Ta-nehesi Coates’s book on racism was one of the most provocative books I read last year. Mr. Coates grew up an impoverished black child in Baltimore, Maryland, managed to escape with an education, and wrote this very revealing book about what it is like to grow up under the tyranny of racism in ’70’s and 80’s America. One line that really grabbed me a class of people who learned to “think they are white” and the power that comes with that understanding. For, being white in America did carry, and still does to a large degree, implicit assumptions of power, i.e. prerogative. Growing up a poor white boy in Arkansas I clearly remember discovering early the “black-white” distinction in my culture, the blacks being known, of course, as “N…….s” and viewed with great scorn and contempt. Looking back I now recall distinctly how important this was as a poor white, having a class of people who were lower on the totem pole than we were though we were very low socio-economically. Learning to “think I was white” was one of the most important early discoveries of my life, very much a formative part of my identity the early stages of which involves drawing distinctions between self and others, including between my group and other groups.
But Mr. Coates’ observation, “thinking they are white” really cut to the quick with me, conveying to me what he had seen about the smug observations we make early in our childhood which become solid bedrock in our cognitive grasp of the world. And with my grasp of my “whiteness” I knew that though I lacked many things, no one could take away from me my “whiteness” and with that status came the power of eating on the right side of the diner, using the nicer bathrooms, drinking at the white water fountains, and going to the better white schools. It was nothing I thought about…consciously. It was a given, a basic assumption, an implicit part of the template through which I viewed the world. I had a power that many others did not have, regardless of how powerlessness I might feel otherwise in my life.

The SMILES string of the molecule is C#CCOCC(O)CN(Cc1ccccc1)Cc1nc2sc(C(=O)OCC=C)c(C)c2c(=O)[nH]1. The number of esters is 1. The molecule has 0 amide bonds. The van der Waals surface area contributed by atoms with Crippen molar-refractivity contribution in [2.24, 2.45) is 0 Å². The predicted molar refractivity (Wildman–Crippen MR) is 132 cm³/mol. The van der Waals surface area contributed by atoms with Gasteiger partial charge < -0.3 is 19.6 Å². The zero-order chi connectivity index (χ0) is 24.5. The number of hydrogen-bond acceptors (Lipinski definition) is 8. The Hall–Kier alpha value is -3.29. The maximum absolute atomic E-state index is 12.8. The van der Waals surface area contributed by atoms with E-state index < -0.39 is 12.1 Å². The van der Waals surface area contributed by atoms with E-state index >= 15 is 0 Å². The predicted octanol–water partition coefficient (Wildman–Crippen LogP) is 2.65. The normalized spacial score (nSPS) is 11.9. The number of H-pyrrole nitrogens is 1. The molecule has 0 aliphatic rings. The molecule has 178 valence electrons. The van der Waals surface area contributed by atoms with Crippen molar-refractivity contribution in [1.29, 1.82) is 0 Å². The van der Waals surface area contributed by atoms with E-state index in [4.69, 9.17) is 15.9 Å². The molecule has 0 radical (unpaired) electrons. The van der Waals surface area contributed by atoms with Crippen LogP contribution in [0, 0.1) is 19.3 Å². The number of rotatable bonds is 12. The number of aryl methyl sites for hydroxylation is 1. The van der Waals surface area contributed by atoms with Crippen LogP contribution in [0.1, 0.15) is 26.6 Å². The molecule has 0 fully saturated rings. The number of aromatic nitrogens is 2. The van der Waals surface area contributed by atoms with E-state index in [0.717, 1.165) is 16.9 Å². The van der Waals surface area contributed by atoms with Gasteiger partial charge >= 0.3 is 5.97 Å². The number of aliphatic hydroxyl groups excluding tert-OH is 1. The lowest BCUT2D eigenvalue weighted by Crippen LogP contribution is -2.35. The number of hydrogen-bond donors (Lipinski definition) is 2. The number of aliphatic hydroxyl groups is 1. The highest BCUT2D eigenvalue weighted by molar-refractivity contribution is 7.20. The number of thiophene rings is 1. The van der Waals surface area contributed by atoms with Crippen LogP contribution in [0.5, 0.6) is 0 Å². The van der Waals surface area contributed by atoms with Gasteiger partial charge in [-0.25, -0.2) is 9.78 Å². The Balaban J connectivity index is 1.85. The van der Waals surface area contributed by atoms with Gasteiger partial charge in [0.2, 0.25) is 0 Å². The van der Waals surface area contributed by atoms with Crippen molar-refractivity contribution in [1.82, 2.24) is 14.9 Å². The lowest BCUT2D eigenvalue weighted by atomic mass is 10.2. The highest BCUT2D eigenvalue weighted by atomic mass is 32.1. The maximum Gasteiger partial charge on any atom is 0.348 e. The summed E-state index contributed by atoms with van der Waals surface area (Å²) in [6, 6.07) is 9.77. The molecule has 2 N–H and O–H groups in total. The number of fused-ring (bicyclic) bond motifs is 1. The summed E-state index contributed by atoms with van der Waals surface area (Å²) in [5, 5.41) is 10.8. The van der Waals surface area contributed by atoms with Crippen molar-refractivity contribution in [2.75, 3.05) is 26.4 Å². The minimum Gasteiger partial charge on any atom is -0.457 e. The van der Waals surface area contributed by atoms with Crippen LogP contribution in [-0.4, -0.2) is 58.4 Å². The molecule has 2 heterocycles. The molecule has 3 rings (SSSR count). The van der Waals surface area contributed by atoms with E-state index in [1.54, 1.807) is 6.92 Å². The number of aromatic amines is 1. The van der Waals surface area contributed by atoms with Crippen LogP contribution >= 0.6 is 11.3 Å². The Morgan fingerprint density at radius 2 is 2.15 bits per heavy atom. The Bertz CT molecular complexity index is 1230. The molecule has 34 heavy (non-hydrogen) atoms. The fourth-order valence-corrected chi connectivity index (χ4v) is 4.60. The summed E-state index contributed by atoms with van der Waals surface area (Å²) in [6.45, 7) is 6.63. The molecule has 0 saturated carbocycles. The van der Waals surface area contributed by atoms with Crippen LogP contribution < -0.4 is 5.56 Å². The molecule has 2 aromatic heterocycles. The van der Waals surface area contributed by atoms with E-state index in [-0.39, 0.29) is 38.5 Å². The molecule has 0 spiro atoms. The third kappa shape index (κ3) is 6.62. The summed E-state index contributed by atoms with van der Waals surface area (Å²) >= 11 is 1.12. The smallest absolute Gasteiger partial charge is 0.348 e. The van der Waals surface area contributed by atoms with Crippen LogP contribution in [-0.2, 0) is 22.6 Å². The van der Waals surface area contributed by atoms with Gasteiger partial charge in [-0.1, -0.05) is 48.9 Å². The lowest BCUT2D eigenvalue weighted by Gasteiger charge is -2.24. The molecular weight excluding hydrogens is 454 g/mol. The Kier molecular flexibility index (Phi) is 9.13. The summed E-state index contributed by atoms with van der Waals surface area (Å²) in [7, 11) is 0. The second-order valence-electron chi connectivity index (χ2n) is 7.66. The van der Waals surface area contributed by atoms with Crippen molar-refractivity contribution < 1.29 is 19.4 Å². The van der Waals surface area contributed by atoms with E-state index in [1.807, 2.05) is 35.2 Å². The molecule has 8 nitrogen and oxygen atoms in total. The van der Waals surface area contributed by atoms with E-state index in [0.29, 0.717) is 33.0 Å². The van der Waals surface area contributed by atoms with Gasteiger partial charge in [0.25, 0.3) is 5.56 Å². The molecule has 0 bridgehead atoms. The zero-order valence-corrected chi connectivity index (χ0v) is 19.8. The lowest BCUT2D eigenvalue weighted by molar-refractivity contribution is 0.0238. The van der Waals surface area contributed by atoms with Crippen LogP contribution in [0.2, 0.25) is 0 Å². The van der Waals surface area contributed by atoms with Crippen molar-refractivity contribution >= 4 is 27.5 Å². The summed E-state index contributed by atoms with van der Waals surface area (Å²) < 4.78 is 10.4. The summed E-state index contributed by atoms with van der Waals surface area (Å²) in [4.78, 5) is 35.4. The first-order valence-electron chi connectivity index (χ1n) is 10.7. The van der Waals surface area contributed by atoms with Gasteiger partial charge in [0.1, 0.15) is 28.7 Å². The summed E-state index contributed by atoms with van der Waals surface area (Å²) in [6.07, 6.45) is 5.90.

Though I have long since gone beyond this racist view of the world, I know the template is still there in the depths of my heart thought quite faint. In the past decade as I’ve aged I have recognized faint racist imagery and thoughts creep into my consciousness, an experience which has not alarmed me because I see them for what they are. The earliest imprints from our culture, even those “burned in” on our pre-conscious soul, never leave us. People may vehemently deny being racist but very often their behavior and passing thoughts betray them. For example, note the Republican Party which is quick to deny racism but has systematically and persistently sought to deny blacks the right to vote in recent years.
Racism is only the surface of a deeper problem, an intrinsic dimension of identity formulation already alluded to. For an identity to begin to organize and to escape the matrix in which it first existed, that “blooming, buzzing, confusing world of sense experience” spoken of by William James…it must draw distinctions between it and the “other”. Blacks in my early life, and in most of my generation, was one of the earliest “others” that we found and when we “othered” them it was done with great emotional intensity.
So racism is merely an essential part of American identity and all cultures and tribes have some similar process at the bedrock of their collective psyche. But I’ve discoursed here only as an introduction to my next blog post, the Christian faith utilized as a contrivance for identity formulation and, devoid of maturation, serving only to “other” masses of people.